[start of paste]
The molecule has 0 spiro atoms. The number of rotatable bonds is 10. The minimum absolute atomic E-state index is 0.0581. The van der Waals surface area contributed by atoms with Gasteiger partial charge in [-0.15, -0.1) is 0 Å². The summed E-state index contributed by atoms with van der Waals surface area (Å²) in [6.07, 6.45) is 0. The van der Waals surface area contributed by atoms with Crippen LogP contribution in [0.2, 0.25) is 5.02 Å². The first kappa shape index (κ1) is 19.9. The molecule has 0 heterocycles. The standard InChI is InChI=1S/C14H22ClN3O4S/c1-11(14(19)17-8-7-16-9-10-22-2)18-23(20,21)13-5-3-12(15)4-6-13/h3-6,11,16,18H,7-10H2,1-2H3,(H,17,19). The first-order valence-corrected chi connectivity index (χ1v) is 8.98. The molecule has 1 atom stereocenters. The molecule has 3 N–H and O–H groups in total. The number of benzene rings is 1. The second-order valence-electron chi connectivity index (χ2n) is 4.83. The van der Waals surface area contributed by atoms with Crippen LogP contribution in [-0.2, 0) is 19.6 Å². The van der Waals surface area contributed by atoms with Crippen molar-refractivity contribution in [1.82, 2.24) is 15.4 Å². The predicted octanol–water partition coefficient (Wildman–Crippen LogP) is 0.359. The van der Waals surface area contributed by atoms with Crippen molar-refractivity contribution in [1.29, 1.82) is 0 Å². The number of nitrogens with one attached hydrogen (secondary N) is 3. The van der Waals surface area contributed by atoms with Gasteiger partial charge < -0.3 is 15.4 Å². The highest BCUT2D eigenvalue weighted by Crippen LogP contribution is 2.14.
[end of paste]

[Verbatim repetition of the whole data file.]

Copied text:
The molecule has 0 spiro atoms. The number of rotatable bonds is 10. The minimum absolute atomic E-state index is 0.0581. The van der Waals surface area contributed by atoms with Gasteiger partial charge in [-0.15, -0.1) is 0 Å². The summed E-state index contributed by atoms with van der Waals surface area (Å²) in [6.07, 6.45) is 0. The van der Waals surface area contributed by atoms with Crippen LogP contribution in [0.2, 0.25) is 5.02 Å². The first kappa shape index (κ1) is 19.9. The molecule has 0 heterocycles. The standard InChI is InChI=1S/C14H22ClN3O4S/c1-11(14(19)17-8-7-16-9-10-22-2)18-23(20,21)13-5-3-12(15)4-6-13/h3-6,11,16,18H,7-10H2,1-2H3,(H,17,19). The first-order valence-corrected chi connectivity index (χ1v) is 8.98. The molecule has 1 atom stereocenters. The molecule has 3 N–H and O–H groups in total. The number of benzene rings is 1. The second-order valence-electron chi connectivity index (χ2n) is 4.83. The van der Waals surface area contributed by atoms with Crippen LogP contribution in [-0.2, 0) is 19.6 Å². The van der Waals surface area contributed by atoms with Crippen molar-refractivity contribution in [1.82, 2.24) is 15.4 Å². The predicted octanol–water partition coefficient (Wildman–Crippen LogP) is 0.359. The van der Waals surface area contributed by atoms with Crippen molar-refractivity contribution in [1.29, 1.82) is 0 Å². The number of nitrogens with one attached hydrogen (secondary N) is 3. The van der Waals surface area contributed by atoms with Gasteiger partial charge < -0.3 is 15.4 Å². The highest BCUT2D eigenvalue weighted by Crippen LogP contribution is 2.14.